Rex Tillerson, the United States Secretary of State, will visit a couple of African countries including Abuja, the capital of Nigeria, on his first diplomatic visit to Africa. This comes at an important time when countries like Nigeria and Chad are struggling with attacks from the Boko Haram insurgency while Ethiopia and Kenya are plagued with political crises. The visit could also indicate the direction of the Trump administration in Africa.
On Thursday, a statement by Heather Nauert, spokesperson for the State Department, revealed that Tillerson will travel to Chad, Djibouti, Ethiopia, Kenya and Nigeria on his first trip to Africa as a top U.S. diplomat. The visit to Africa will last from March 6th – 13th. He will also be meeting with the leadership in each country as well as the leadership of the African Union in Addis Ababa.
The relationship between the United States and Africa under President Trump’s administration did not necessarily begin on the best note with the president’s tough stance on immigration which is affecting many Africans in the diaspora and on the continent; condescending comments made by the president, which he publicly denied afterwards; and the recent disagreement with some East African leaders on the importation of second-hand clothes.
Last November, Tillerson, who garnered some experience on the continent during his time as Chief Executive of ExxonMobil and relatively understands the place, spoke highly of the economic potentials of the continent. “Africa is a growing market with vast potential. Five of the world’s 10 fastest-growing economies are in Africa, and consumer spending there is projected to exceed $2 trillion by the year 2025,” he reportedly said ahead of the ministerial talks with foreign ministers and representatives of 37 African countries at the State Department in Washington.
At that meeting, Tillerson had also stated the intention of the U.S. to refocus the relationship with Africa squarely on trade and investment, to help unlock the tremendous potential of the continent. However, since the beginning of President Trump’s tenure, trade tariffs have shown little trade and investment interest in Africa; the president, has so far been consistent with the “America First” economic agenda. But seeing as one of the objectives of the visit is to “spur mutually beneficial trade and investment,” the Secretary of State can help us make sense of the U.S. trade policies towards Africa.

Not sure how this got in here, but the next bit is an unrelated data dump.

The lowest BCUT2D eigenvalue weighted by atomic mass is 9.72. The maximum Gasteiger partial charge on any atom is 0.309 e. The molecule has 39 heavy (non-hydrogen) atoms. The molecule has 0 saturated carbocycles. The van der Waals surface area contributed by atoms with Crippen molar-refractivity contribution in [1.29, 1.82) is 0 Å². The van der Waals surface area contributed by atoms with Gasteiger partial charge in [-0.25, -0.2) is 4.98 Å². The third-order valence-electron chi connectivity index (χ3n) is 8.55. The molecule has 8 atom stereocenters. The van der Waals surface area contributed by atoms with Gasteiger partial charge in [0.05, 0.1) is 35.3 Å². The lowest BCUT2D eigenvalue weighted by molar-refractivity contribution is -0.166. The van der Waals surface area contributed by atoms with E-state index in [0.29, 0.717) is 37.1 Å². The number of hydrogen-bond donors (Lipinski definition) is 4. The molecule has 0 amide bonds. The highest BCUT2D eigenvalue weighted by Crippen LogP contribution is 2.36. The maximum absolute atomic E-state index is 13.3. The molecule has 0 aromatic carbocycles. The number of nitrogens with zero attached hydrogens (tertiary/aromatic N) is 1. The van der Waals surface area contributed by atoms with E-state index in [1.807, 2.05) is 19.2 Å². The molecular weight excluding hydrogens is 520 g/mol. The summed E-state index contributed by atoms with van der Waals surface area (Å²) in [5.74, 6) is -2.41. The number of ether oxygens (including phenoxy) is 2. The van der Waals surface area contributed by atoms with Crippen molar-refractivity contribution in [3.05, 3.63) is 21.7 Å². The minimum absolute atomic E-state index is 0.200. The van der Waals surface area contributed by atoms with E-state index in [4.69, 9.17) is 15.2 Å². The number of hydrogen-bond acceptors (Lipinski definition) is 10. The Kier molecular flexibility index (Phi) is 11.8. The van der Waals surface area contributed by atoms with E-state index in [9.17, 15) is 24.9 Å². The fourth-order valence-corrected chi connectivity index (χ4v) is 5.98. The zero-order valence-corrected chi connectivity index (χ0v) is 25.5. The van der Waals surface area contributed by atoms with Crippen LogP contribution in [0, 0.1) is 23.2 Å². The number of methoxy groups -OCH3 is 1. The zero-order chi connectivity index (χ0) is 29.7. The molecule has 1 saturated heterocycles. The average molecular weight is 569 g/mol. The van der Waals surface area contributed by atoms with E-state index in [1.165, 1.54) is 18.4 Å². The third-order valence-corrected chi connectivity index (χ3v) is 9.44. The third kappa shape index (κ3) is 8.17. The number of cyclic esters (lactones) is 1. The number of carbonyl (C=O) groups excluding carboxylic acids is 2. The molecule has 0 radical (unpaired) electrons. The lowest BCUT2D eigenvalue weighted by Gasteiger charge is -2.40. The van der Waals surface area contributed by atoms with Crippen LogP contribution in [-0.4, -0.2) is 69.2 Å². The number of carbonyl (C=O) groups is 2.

So far, the defining feature of this administration’s Africa policy is its ramping-up counterterrorism engagement. The main agenda for countries like Nigeria and Chad would be forging a partnership to work to defeat terrorism and address the root causes of violent extremism. Nigeria has been facing extreme violence and terrorism from groups like the Boko Haram and the herdsmen. The Boko Haram recently kidnapped about 110 girls in a secondary school in Dapchi, Yobe state. Last year, Chad who was always ally with the US in counterterrorism were placed on the list of countries banned from entering the U.S. by the Trump administration because it “does not adequately share public safety and terrorism-related information.”
Amid the political crisis going on in Ethiopia and Kenya, the Secretary of State’s visit to both countries will reveal what intervention measures the U.S. plans to take on both countries.
Tillerson had reiterated the importance of democracy for Africa to achieve her potentials. “Democracy requires the inclusive, peaceful participation of a nation’s citizens in the political process,” he said. “That includes freedoms of expression and association, an independent press, a robust and engaged civil society, a government that is transparent and accountable to all of its citizens, and a fair and impartial judiciary,” explained Tillerson to African representatives in Washington.
Earlier this month, on February 17, the US embassy in Addis Ababa released a statement saying the US “strongly disagrees” with the state of emergency imposed by Ethiopia on February 16.
With Trump showing little understanding of the continent — the president has made very few remarks that show a proper understanding of the continent, but Tillerson’s visit would give us a clearer insight into the possibility of any beneficial partnership to evolve between the continent and the United States.